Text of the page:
Names of cloud families traced to English
By Jan Null
When many people look at clouds they say things like, ``Look at those puffy
white clouds over the hills,'' or ``Here come the usual night and morning
low clouds.'' The more astute readers of this column may know that the puffy
clouds are cumulus and the usual low clouds around the Bay Area are stratus
clouds. But who named the clouds?
Most of the credit goes to an English chemist and pharmacist named Luke
Howard who devised a classification system in 1802 that is still in use.
Howard presented a paper to the Askesian Society titled ``On the
Modification of Clouds'' which described three basic categories or families
of clouds. He used Latin root words to describe them, following the
18th-century methodology of Carl von Linne, who gave us the Latin-based
classification systems for plants and animals.
Howard describes clouds with conical shapes increasing upward from a flat
base as ``cumulus'' from the Latin term for ``heap.'' A bit more colorfully,
he also described them as ``wool bag clouds.'' Our ``stratus'' clouds derive
from the Latin term for ``layer or sheet'' and their appearance is indeed
one of a flat horizontal sheet. Howard's third family of clouds was
``cirrus'' which he took from the Latin word of ``curl of hair,'' and these
are the thin, wispy ice-crystal clouds high in the atmosphere. To the three
families he added the ``nimbus'' category, from the term for ``rain.''
He also reasoned that clouds could combine their form and change shape to
become amalgamations like ``cumulostratus,'' ``cirro-stratus'' and
Despite huge strides in meteorology over the past two centuries, Howard's
system remains the foundation for cloud naming.
Want more information about the clouds? Read ``The Invention of Clouds'' by
Richard Hamblyn or John Day's ``The Book of Clouds.'' On the Web, an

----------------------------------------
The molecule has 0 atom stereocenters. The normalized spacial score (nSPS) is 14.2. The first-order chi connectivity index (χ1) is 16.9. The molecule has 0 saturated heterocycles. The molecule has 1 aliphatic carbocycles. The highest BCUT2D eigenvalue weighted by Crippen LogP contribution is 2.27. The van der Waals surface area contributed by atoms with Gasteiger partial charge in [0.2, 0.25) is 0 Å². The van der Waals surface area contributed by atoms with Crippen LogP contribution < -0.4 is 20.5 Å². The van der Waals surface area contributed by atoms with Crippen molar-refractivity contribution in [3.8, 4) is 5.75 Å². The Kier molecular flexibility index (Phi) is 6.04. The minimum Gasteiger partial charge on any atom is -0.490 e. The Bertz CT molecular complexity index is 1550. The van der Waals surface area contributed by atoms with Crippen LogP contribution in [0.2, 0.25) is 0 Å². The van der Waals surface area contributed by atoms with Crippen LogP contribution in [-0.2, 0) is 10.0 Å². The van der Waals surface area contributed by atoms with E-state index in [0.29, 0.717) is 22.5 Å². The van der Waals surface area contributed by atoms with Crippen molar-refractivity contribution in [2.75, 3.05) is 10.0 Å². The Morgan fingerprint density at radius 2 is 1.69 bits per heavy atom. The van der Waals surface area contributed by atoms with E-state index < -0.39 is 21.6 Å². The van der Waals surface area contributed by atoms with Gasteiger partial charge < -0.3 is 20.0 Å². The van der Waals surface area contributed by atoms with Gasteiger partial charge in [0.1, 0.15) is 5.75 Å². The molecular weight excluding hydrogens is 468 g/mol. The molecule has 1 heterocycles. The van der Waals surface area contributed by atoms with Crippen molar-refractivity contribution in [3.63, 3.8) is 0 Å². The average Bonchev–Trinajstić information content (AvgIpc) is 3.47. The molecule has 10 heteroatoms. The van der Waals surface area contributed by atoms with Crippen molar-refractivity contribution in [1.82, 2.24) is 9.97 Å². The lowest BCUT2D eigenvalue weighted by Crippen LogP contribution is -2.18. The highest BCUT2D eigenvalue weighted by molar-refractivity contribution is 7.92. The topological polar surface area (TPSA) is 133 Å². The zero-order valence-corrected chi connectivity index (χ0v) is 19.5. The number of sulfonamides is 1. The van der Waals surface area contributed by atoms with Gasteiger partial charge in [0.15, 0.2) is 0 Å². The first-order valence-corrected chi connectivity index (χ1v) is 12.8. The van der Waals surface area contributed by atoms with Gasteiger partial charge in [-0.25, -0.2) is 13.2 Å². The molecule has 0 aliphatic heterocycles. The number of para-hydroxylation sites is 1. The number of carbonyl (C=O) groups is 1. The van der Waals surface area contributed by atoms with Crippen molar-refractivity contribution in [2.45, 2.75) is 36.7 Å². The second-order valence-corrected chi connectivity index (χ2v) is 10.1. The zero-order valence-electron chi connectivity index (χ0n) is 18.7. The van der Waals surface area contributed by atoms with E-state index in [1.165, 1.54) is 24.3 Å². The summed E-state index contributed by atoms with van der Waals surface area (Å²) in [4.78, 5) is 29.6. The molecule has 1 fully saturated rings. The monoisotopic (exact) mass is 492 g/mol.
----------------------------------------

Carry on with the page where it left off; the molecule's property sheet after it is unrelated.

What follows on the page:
excellent resource is www.cloudman .com/.
Q I heard a weathercaster from a Midwest
TV station say that ``meteorological winter'' was ending. What is
meteorological winter and how does it differ from the usual meaning of
winter? Sal Murillo - Gilroy
A ``Meteorological winter'' is defined
as the three coldest months of the year: December, January and February.
Using whole months makes it easier from a statistical point of view to keep
track of weather data.
Q My sister-in-law, who lives in Newport
Beach, says that storms pick up moisture from the ocean and deposit it on
land. My question is, if this is true, what happens to the salt picked up
from the ocean? Tom Brown - San Jose
A Yes, storms that move over water do
pick up additional moisture. This is especially true over the relatively
warmer waters off the Southern California coast. The moisture that gets
pulled into storm systems is water vapor that has evaporated from the ocean.
When water evaporates it leaves behind the heavier salt in the ocean.
Q I had always heard that there was
nitrogen in snow, that it was good for the farmer's crops. In fact,
sometimes they would plow under the first snowfall, calling it ``poor man's
fertilizer.'' My daughter is a meteorologist and said that I am telling old
wives' tales, and that there is only water and particulate matter in snow.
Who is right? - Diana Hulbert
A You are both right! It's not just the
first snowfall that has nitrogen. Any snow (and rain) brings at least trace
amounts of nitrogen compounds that are suspended in the air. The water
content, of course, would also be beneficial.
The suspended nitrogen acts just like the nitrogen fertilizer that you buy
at local garden store. It is estimated that 2 to 12 pounds of nitrogen are
deposited per acre. The amount of nitrogen compounds in the air has
increased due to industrialization and the burning of fossil fuels.